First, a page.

More pupils taking international GCSEs

 
Books Pupils starting GCSE courses this autumn will mainly do exams at the end of two years

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More pupils in the UK are taking international GCSEs, figures from exam boards suggest.

In England, the increase has followed a lifting of a ban which stopped state schools from entering pupils for them.

The exams - known as IGCSEs - are taken at the end of two years - unlike many GCSEs, where students take exams in stages over two years.

Overall, UK schools made 50,000 IGCSE entries this year, this compares to the more than 5m GCSE entries last year.

From September, pupils in England starting GCSE courses will mostly take exams after two years.

In 2010, the coalition said state schools should be allowed to enter pupils for IGCSEs.

Until then, the qualifications could not be counted in school league tables.

Two exam boards which produce the qualifications are reporting increases in take-up.

Cambridge International Examinations says 400 state schools in the UK are now preparing pupils for IGCSEs, compared with 97 in 2010.

Among private schools, 500 are using IGCSEs, compared with 320 in 2010.

The Edexcel exam body also has IGCSEs and says the number of schools and colleges entering pupils for them in the UK more than doubled in the past two years, rising to just under 2,000.

'O-level style' exams

A spokesman for Pearson, Edexcel's parent company, said: "The continuing popularity of IGCSEs in this country and abroad supports our view that students should be able to choose the qualifications that suit their interests, ambitions and style of learning."

Peter Monteath, from Cambridge International Examinations, said: "The feedback we are getting from schools is that they like the flexibility of these syllabuses, which gives teachers more scope to explore different topics with students.

"Their linear structure also gives students space and time to study topics in-depth."

Some have voiced concern about the move away from modular exams, where students can revise particular topics for an exam rather than the whole syllabus.

The change applies to exams taken by pupils in England.

Education ministers in Northern Ireland and Wales are considering whether to follow England or keep existing styles of exam.

They recently wrote to Education Secretary Michael Gove to complain they were not consulted over leaked plans to make further changes to GCSEs for England - billed as a return to O-level-style exams.

The Welsh government is conducting a review of qualifications for teenagers and says it will make a decision after that is complete.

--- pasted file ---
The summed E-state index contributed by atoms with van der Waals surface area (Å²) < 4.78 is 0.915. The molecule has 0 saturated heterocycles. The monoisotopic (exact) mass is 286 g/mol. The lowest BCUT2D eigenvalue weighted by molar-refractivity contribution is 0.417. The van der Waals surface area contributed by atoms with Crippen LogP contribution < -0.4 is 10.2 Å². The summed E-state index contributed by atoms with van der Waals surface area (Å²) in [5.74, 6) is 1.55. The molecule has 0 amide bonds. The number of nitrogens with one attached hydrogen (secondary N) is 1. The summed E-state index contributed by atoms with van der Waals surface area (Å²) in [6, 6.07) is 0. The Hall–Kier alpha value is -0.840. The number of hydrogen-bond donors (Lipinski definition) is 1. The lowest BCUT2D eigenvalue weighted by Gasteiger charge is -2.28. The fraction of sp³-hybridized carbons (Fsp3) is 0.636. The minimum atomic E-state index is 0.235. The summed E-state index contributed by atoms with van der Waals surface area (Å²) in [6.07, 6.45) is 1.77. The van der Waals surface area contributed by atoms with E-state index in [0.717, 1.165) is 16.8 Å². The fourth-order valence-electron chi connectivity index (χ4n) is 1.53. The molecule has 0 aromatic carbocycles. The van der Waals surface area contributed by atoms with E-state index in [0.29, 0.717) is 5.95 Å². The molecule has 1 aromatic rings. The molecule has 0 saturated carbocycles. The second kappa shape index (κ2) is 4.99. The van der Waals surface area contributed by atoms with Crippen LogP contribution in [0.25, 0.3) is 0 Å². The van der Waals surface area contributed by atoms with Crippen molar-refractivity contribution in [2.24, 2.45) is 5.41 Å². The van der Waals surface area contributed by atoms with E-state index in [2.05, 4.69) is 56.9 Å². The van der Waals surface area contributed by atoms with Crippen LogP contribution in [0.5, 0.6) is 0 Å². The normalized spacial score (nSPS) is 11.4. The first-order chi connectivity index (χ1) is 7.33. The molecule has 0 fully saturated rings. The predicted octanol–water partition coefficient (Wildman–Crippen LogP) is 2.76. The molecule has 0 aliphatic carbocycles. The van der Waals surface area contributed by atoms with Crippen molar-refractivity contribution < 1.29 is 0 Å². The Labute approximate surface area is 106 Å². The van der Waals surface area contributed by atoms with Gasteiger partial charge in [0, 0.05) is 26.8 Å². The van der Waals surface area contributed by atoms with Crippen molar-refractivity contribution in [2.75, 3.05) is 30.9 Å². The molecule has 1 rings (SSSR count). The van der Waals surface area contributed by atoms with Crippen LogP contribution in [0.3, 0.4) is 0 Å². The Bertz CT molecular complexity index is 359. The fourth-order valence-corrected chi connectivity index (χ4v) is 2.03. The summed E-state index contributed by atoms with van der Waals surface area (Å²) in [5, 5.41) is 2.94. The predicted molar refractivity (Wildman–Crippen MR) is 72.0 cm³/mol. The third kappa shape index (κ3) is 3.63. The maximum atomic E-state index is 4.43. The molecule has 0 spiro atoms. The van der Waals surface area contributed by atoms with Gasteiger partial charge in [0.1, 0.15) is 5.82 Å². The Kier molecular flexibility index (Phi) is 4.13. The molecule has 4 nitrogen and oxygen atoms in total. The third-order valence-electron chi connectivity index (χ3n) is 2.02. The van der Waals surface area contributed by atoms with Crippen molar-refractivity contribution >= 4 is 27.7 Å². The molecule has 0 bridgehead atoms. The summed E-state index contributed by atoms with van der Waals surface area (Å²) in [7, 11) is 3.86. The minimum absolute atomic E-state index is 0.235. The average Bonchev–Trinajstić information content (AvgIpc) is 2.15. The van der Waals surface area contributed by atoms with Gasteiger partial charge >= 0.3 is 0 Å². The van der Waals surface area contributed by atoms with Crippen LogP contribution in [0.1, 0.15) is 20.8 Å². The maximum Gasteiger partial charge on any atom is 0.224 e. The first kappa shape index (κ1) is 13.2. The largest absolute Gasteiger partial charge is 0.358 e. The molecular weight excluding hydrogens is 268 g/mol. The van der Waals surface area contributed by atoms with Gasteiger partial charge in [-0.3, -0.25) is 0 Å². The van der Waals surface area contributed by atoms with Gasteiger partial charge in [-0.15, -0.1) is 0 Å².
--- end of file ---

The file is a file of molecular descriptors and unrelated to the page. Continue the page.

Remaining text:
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  • rate this
    +1

    Comment number 97.

    Given the amount of debate WITHIN the teaching profession about the benefits and disadvantages of modular and non-modular examinations, it seems sensible that both GCSE in its current state and iGCSE should be available... then teachers and institutions can make informed choices about the best qualification for their pupils without interference.

  • rate this
    0

    Comment number 76.

    I have taught both GCSE and iGCSE English. I don't believe that there is a significant difference in the difficulty (not surprising as both are moderated by the same standardising authority). However, iGCSE tests a far narrower range of skills, and is probably best suited for preparing students for academic study, rather than the full range of adult literacy needed for GCSE and by students.

  • rate this
    +1

    Comment number 57.

    iGCSE Maths is certainly more demanding than GCSE Maths. However, that doesn't mean that the iGCSE is better or fairer. However, iGCSE includes calculus: this provides more fun for the students and is a better basis for advanced study. Calculus used to be part of the O-level syllabus and should have been included in the GCSE. It was left out because it was too difficult - what nonsense.

  • rate this
    +5

    Comment number 44.

    As someone who has experience of both the GCSE and the IGCSE (I currently teach the latter and have marked GCSE exams, as well as sitting them myself), I welcome this move. The IGCSE (for the person who asked) mostly relies upon final exams at the end of the course. There are no modular exams and hardly any of the courses have coursework. This is a positive thing.

  • rate this
    +3

    Comment number 29.

    I took the IGCSE exams ten years ago as I grew up and attended an International school in Cyprus. I have no experience of the British GCSE, but can say that kids joining our A level Maths class with A* grades at GCSE struggled with basic concepts that our class managed with few problems (and our class average for Maths was more like a C than anywhere near an A).

 

Comments 5 of 9

 

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